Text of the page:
# Identifying Lewis acid

What is the Lewis acid on the reactants side?

$$\ce{HNO2(aq) + HPO4^{2-}(aq) <=> NO2-(aq) + H2PO4-(aq)}$$

The book says it is the $$\ce{H+}$$ only, not the whole molecule of the nitrous acid, how so?

• That's a Bronsted not Lewis equilibrium. – Mithoron Mar 16 at 18:14
• @Mithoron the reaction can be interpreted in terms of the Lewis theory. But yes, when that theory identifies $\ce{H^+}$ as the acid, the Bronsted interpretation is usually simpler. – Oscar Lanzi Mar 16 at 22:16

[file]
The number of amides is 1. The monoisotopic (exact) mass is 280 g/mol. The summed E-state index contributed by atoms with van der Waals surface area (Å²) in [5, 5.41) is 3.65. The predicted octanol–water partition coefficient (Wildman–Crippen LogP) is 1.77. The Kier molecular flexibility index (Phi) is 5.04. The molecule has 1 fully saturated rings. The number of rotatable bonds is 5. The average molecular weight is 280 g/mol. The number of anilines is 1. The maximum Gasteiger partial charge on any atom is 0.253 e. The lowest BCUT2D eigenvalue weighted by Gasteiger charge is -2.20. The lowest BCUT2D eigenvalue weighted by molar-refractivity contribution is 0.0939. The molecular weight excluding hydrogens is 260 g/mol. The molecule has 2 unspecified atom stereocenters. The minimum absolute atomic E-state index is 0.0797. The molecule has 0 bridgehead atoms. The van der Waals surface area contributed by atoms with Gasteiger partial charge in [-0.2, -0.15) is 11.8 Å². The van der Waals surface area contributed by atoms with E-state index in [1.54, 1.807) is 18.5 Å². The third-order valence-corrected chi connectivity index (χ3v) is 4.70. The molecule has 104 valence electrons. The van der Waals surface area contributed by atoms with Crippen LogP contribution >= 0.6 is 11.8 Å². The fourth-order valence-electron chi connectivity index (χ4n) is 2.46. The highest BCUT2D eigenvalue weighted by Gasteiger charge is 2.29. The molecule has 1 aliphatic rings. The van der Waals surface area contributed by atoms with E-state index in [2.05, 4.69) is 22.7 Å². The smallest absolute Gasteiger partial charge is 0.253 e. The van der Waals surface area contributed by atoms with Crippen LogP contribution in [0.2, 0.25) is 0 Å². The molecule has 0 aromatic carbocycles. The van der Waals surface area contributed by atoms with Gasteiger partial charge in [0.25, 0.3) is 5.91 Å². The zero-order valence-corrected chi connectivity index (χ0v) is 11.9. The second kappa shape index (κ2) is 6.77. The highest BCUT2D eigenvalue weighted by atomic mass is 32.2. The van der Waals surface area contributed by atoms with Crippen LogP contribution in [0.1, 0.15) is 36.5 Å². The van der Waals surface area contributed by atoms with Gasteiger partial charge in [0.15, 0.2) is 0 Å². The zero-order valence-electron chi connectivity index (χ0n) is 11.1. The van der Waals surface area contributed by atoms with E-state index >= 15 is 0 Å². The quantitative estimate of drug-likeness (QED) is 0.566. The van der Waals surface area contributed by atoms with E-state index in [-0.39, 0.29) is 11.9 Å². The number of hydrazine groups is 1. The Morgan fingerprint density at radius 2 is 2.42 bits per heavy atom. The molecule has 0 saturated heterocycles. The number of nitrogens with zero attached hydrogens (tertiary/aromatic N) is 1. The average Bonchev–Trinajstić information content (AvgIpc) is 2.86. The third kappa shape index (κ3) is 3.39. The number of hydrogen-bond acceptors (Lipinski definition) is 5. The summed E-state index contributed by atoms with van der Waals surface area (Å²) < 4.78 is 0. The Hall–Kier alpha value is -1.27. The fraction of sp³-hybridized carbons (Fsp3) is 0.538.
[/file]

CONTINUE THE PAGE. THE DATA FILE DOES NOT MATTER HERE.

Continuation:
What we have, in the Lewis theory, is an acid-base displacement reaction. The Lewis acid, $$\ce{H^+}$$, is initially combined with one Lewis base, $$\ce{NO2^-}$$. Then another Lewis base, $$\ce{HPO4^{2-}}$$, takes the $$\ce{H^+}$$ away displacing the $$\ce{NO2^-}$$.
Similarly when $$\ce{HCl}$$ is dissolved in water and dissociates, the water is displacing the chloride ion. The Lewis acid involved in this displacement is again $$\ce{H^+}$$.